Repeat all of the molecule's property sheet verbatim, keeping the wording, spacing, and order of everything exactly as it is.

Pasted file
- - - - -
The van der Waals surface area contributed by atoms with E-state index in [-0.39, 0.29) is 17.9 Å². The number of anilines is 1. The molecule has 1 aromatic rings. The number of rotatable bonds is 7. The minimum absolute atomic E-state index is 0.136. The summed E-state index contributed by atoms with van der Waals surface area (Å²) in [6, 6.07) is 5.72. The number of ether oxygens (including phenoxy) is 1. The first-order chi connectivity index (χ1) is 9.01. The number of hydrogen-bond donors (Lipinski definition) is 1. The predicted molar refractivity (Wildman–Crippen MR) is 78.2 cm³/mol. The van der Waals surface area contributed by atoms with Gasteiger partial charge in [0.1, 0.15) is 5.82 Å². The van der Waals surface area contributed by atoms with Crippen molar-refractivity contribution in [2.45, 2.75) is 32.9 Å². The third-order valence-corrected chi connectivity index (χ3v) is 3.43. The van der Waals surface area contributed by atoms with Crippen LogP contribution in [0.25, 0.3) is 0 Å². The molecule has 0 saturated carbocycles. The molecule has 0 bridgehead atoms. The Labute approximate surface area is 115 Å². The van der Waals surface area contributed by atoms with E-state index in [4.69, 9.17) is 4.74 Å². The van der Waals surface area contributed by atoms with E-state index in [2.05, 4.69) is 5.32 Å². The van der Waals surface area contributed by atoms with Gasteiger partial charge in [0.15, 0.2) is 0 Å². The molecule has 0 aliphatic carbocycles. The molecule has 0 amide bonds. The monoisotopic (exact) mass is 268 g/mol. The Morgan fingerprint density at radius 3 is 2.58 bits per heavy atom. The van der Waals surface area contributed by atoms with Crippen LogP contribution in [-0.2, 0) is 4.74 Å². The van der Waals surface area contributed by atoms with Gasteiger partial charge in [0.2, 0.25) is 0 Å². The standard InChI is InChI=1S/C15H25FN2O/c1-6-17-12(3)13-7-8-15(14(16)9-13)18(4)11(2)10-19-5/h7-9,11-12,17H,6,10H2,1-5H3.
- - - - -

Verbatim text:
The van der Waals surface area contributed by atoms with E-state index in [-0.39, 0.29) is 17.9 Å². The number of anilines is 1. The molecule has 1 aromatic rings. The number of rotatable bonds is 7. The minimum absolute atomic E-state index is 0.136. The summed E-state index contributed by atoms with van der Waals surface area (Å²) in [6, 6.07) is 5.72. The number of ether oxygens (including phenoxy) is 1. The first-order chi connectivity index (χ1) is 9.01. The number of hydrogen-bond donors (Lipinski definition) is 1. The predicted molar refractivity (Wildman–Crippen MR) is 78.2 cm³/mol. The van der Waals surface area contributed by atoms with Gasteiger partial charge in [0.1, 0.15) is 5.82 Å². The van der Waals surface area contributed by atoms with Crippen molar-refractivity contribution in [2.45, 2.75) is 32.9 Å². The third-order valence-corrected chi connectivity index (χ3v) is 3.43. The van der Waals surface area contributed by atoms with Crippen LogP contribution in [0.25, 0.3) is 0 Å². The molecule has 0 saturated carbocycles. The molecule has 0 bridgehead atoms. The Labute approximate surface area is 115 Å². The van der Waals surface area contributed by atoms with E-state index in [4.69, 9.17) is 4.74 Å². The van der Waals surface area contributed by atoms with E-state index in [2.05, 4.69) is 5.32 Å². The van der Waals surface area contributed by atoms with Gasteiger partial charge in [0.15, 0.2) is 0 Å². The molecule has 0 aliphatic carbocycles. The molecule has 0 amide bonds. The monoisotopic (exact) mass is 268 g/mol. The Morgan fingerprint density at radius 3 is 2.58 bits per heavy atom. The van der Waals surface area contributed by atoms with Crippen LogP contribution in [-0.2, 0) is 4.74 Å². The van der Waals surface area contributed by atoms with Gasteiger partial charge in [0.2, 0.25) is 0 Å². The standard InChI is InChI=1S/C15H25FN2O/c1-6-17-12(3)13-7-8-15(14(16)9-13)18(4)11(2)10-19-5/h7-9,11-12,17H,6,10H2,1-5H3.